“I loved to draw,” says Sam Assefa. Architecture influenced him a lot, especially as a child, growing up in Addis Ababa, the capital of Ethiopia. He used to draw a lot of the old Ethiopian monasteries. “Very monolithic, platonic forms, cubes and models formed out of living rock. I was always fascinated by that,” he explains.
By seventh or eighth grade, he knew he wanted to study architecture. He once got punished for a drawing he did very meticulously, with correct three-dimensional proportions for a very tall building. His art teacher didn’t believe he drew it.
Fortunately, for many under-engaged communities in San Francisco, Chicago and Boulder, Colorado, Assefa did not take the punishment to heart. He still loves architecture, and still makes a life of exceeding expectations. In a few months, he’ll take all of his experience with him to Seattle, where he was recently named the next director of Seattle’s Office of Planning and Community Development.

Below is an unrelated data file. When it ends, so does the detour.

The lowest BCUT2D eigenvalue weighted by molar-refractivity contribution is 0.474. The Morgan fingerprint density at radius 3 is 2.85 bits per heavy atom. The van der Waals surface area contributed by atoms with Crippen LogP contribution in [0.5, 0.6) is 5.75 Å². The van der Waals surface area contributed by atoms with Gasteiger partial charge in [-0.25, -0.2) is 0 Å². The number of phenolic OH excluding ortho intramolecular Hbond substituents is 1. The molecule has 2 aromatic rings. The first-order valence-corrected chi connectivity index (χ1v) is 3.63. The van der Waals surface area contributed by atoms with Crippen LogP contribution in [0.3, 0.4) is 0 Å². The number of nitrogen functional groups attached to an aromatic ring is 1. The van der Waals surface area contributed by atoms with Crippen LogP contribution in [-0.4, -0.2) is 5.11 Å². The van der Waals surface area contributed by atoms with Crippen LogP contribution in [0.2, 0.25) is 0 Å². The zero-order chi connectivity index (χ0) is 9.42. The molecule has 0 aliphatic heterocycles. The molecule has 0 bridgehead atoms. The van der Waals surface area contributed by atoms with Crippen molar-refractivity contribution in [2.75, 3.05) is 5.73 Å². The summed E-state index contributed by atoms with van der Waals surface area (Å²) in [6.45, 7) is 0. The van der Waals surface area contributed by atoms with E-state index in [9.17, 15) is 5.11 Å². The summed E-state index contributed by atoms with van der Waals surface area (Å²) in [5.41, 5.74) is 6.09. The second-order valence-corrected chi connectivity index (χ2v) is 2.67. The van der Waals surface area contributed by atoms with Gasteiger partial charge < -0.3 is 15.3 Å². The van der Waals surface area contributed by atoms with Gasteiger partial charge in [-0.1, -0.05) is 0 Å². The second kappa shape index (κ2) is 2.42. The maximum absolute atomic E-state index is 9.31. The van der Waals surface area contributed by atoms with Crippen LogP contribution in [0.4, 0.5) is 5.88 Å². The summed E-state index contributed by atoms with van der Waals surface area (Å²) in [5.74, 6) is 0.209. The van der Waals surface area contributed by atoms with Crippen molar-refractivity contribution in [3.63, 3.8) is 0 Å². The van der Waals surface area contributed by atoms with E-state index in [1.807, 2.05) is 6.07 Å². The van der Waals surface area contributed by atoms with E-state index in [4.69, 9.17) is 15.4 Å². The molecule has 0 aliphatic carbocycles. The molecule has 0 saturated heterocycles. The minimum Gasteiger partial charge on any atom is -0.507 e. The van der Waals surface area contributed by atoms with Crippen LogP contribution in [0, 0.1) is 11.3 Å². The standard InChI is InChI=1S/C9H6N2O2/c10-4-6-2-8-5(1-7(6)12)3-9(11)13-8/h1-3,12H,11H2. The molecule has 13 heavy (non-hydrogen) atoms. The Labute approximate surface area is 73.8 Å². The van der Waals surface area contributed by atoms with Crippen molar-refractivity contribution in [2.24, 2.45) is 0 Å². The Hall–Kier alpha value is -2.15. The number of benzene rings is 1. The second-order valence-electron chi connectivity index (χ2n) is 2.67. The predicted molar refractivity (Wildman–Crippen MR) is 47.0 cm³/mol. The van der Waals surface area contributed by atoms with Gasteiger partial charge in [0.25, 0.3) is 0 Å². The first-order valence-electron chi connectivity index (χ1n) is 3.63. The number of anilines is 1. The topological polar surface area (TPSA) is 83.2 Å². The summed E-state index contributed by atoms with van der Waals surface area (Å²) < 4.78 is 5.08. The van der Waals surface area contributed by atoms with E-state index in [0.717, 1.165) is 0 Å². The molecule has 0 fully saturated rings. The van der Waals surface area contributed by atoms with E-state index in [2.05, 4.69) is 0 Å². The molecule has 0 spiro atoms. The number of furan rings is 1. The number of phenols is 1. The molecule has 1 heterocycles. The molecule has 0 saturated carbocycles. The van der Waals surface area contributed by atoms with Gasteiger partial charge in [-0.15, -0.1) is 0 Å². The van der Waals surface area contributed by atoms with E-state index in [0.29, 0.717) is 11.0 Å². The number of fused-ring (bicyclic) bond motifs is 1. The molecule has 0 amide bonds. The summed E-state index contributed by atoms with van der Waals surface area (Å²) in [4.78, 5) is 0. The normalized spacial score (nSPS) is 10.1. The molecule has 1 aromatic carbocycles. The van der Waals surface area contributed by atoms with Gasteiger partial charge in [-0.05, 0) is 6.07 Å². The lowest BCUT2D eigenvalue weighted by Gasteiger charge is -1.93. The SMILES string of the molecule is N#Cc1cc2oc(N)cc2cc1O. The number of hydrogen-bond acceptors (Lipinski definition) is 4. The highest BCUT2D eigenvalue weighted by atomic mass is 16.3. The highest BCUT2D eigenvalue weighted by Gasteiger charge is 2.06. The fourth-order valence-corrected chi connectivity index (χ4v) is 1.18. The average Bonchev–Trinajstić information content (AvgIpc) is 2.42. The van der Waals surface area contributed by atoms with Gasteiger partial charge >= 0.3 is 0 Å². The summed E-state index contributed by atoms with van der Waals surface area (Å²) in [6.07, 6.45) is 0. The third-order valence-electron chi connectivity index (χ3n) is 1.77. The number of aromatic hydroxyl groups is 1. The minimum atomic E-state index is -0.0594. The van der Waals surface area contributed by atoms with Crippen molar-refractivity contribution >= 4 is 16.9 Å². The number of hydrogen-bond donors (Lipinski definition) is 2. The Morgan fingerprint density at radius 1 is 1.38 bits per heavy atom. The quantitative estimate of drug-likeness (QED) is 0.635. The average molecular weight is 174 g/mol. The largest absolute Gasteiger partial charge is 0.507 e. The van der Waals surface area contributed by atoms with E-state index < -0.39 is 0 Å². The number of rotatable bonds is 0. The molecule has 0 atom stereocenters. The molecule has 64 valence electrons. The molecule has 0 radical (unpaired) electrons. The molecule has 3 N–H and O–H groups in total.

“I have always admired the city of Seattle for its natural beauty, innovative spirit and strong commitment to social justice,” Assefa said in a statement on the announcement.
Ethiopia has famously never been colonized, despite repeated invasions and partial occupations by foreign powers throughout its history. But amid political strife in the 1970s, Assefa’s father was executed. Assefa fled the country by foot and became a refugee in Kenya. He spent the rest of his high-school years in Nairobi, where he picked up two key influences: an international group of best friends with whom he remains in touch (one each from Austria, Sweden, the U.S. and Chile, and two others from Ethiopia), and a love for Chicago, probably due to its architecture.